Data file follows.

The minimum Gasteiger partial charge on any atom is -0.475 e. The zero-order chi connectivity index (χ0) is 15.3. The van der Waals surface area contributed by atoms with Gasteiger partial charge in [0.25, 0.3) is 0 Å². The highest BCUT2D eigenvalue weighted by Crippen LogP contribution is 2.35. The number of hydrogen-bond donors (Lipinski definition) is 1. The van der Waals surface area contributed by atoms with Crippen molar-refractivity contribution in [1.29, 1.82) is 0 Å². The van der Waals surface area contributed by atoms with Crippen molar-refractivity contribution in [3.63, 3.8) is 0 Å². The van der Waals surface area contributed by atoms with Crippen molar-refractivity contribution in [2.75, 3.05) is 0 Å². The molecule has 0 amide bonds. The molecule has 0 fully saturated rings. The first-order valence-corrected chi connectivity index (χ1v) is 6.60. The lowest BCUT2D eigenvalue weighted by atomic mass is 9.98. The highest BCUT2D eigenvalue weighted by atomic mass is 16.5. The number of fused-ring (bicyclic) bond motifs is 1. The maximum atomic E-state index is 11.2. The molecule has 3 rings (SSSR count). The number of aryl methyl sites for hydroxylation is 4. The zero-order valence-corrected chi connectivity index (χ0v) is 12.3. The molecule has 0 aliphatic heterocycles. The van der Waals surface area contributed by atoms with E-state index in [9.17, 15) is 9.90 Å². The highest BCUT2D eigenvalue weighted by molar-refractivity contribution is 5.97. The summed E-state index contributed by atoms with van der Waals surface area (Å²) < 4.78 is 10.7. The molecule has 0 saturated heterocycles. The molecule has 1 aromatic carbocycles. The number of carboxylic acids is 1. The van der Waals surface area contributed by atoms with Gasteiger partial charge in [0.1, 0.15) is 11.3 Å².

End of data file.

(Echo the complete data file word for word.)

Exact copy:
The minimum Gasteiger partial charge on any atom is -0.475 e. The zero-order chi connectivity index (χ0) is 15.3. The van der Waals surface area contributed by atoms with Gasteiger partial charge in [0.25, 0.3) is 0 Å². The highest BCUT2D eigenvalue weighted by Crippen LogP contribution is 2.35. The number of hydrogen-bond donors (Lipinski definition) is 1. The van der Waals surface area contributed by atoms with Crippen molar-refractivity contribution in [1.29, 1.82) is 0 Å². The van der Waals surface area contributed by atoms with Crippen molar-refractivity contribution in [3.63, 3.8) is 0 Å². The van der Waals surface area contributed by atoms with Crippen molar-refractivity contribution in [2.75, 3.05) is 0 Å². The molecule has 0 amide bonds. The molecule has 0 fully saturated rings. The first-order valence-corrected chi connectivity index (χ1v) is 6.60. The lowest BCUT2D eigenvalue weighted by atomic mass is 9.98. The highest BCUT2D eigenvalue weighted by atomic mass is 16.5. The number of fused-ring (bicyclic) bond motifs is 1. The maximum atomic E-state index is 11.2. The molecule has 3 rings (SSSR count). The number of aryl methyl sites for hydroxylation is 4. The zero-order valence-corrected chi connectivity index (χ0v) is 12.3. The molecule has 0 aliphatic heterocycles. The van der Waals surface area contributed by atoms with E-state index in [9.17, 15) is 9.90 Å². The highest BCUT2D eigenvalue weighted by molar-refractivity contribution is 5.97. The summed E-state index contributed by atoms with van der Waals surface area (Å²) < 4.78 is 10.7. The molecule has 0 saturated heterocycles. The molecule has 1 aromatic carbocycles. The number of carboxylic acids is 1. The van der Waals surface area contributed by atoms with Gasteiger partial charge in [0.1, 0.15) is 11.3 Å².